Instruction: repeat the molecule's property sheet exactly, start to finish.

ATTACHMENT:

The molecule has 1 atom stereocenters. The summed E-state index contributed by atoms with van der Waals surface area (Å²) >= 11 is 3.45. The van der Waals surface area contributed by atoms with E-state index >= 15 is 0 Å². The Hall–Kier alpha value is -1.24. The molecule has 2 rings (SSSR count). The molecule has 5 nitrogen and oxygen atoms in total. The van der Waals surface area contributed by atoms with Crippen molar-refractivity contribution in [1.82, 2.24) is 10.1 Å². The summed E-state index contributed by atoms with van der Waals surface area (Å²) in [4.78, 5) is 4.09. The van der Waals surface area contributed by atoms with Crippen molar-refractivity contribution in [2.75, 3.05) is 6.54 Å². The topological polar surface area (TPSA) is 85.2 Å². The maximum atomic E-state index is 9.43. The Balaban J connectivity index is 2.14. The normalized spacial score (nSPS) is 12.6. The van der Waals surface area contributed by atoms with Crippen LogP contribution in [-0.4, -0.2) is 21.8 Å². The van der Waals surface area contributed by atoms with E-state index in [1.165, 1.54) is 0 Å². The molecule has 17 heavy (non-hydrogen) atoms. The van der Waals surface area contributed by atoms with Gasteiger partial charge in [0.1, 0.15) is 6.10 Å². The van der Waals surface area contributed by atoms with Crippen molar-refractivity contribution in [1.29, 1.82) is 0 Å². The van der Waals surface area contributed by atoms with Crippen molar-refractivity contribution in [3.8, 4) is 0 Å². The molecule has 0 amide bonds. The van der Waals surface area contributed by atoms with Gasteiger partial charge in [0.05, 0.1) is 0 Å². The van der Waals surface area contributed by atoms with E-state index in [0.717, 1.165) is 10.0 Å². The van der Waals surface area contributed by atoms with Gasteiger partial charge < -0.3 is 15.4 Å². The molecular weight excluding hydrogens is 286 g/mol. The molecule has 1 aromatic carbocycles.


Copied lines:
The molecule has 1 atom stereocenters. The summed E-state index contributed by atoms with van der Waals surface area (Å²) >= 11 is 3.45. The van der Waals surface area contributed by atoms with E-state index >= 15 is 0 Å². The Hall–Kier alpha value is -1.24. The molecule has 2 rings (SSSR count). The molecule has 5 nitrogen and oxygen atoms in total. The van der Waals surface area contributed by atoms with Crippen molar-refractivity contribution in [1.82, 2.24) is 10.1 Å². The summed E-state index contributed by atoms with van der Waals surface area (Å²) in [4.78, 5) is 4.09. The van der Waals surface area contributed by atoms with Crippen molar-refractivity contribution in [2.75, 3.05) is 6.54 Å². The topological polar surface area (TPSA) is 85.2 Å². The maximum atomic E-state index is 9.43. The Balaban J connectivity index is 2.14. The normalized spacial score (nSPS) is 12.6. The van der Waals surface area contributed by atoms with Crippen LogP contribution in [-0.4, -0.2) is 21.8 Å². The van der Waals surface area contributed by atoms with E-state index in [1.165, 1.54) is 0 Å². The molecule has 17 heavy (non-hydrogen) atoms. The van der Waals surface area contributed by atoms with Gasteiger partial charge in [0.1, 0.15) is 6.10 Å². The van der Waals surface area contributed by atoms with Crippen molar-refractivity contribution in [1.29, 1.82) is 0 Å². The van der Waals surface area contributed by atoms with Crippen molar-refractivity contribution in [3.8, 4) is 0 Å². The molecule has 0 amide bonds. The van der Waals surface area contributed by atoms with Gasteiger partial charge in [0.05, 0.1) is 0 Å². The van der Waals surface area contributed by atoms with E-state index in [0.717, 1.165) is 10.0 Å². The van der Waals surface area contributed by atoms with Gasteiger partial charge < -0.3 is 15.4 Å². The molecular weight excluding hydrogens is 286 g/mol. The molecule has 1 aromatic carbocycles.